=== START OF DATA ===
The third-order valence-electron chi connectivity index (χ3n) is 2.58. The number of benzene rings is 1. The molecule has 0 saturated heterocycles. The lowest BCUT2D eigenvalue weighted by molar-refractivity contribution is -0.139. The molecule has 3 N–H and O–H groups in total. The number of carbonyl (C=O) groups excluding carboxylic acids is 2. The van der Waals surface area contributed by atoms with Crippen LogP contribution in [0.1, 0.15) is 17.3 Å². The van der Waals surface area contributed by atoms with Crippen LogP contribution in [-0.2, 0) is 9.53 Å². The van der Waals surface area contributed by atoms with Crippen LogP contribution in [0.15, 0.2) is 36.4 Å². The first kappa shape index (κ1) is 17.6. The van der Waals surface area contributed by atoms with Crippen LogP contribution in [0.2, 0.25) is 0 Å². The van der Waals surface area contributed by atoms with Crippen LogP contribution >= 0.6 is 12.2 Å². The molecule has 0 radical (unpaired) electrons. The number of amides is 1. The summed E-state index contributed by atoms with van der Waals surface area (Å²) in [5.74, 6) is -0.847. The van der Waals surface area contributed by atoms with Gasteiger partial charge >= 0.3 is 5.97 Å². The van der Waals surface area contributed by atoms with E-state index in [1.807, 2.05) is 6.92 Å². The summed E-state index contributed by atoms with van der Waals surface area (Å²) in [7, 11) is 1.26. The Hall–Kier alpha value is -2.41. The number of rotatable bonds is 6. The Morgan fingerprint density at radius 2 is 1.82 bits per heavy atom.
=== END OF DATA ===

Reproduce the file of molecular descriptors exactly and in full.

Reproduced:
The third-order valence-electron chi connectivity index (χ3n) is 2.58. The number of benzene rings is 1. The molecule has 0 saturated heterocycles. The lowest BCUT2D eigenvalue weighted by molar-refractivity contribution is -0.139. The molecule has 3 N–H and O–H groups in total. The number of carbonyl (C=O) groups excluding carboxylic acids is 2. The van der Waals surface area contributed by atoms with Crippen LogP contribution in [0.1, 0.15) is 17.3 Å². The van der Waals surface area contributed by atoms with Crippen LogP contribution in [-0.2, 0) is 9.53 Å². The van der Waals surface area contributed by atoms with Crippen LogP contribution in [0.15, 0.2) is 36.4 Å². The first kappa shape index (κ1) is 17.6. The van der Waals surface area contributed by atoms with Crippen LogP contribution in [0.2, 0.25) is 0 Å². The van der Waals surface area contributed by atoms with Crippen LogP contribution >= 0.6 is 12.2 Å². The molecule has 0 radical (unpaired) electrons. The number of amides is 1. The summed E-state index contributed by atoms with van der Waals surface area (Å²) in [5.74, 6) is -0.847. The van der Waals surface area contributed by atoms with Gasteiger partial charge >= 0.3 is 5.97 Å². The van der Waals surface area contributed by atoms with E-state index in [1.807, 2.05) is 6.92 Å². The summed E-state index contributed by atoms with van der Waals surface area (Å²) in [7, 11) is 1.26. The Hall–Kier alpha value is -2.41. The number of rotatable bonds is 6. The Morgan fingerprint density at radius 2 is 1.82 bits per heavy atom.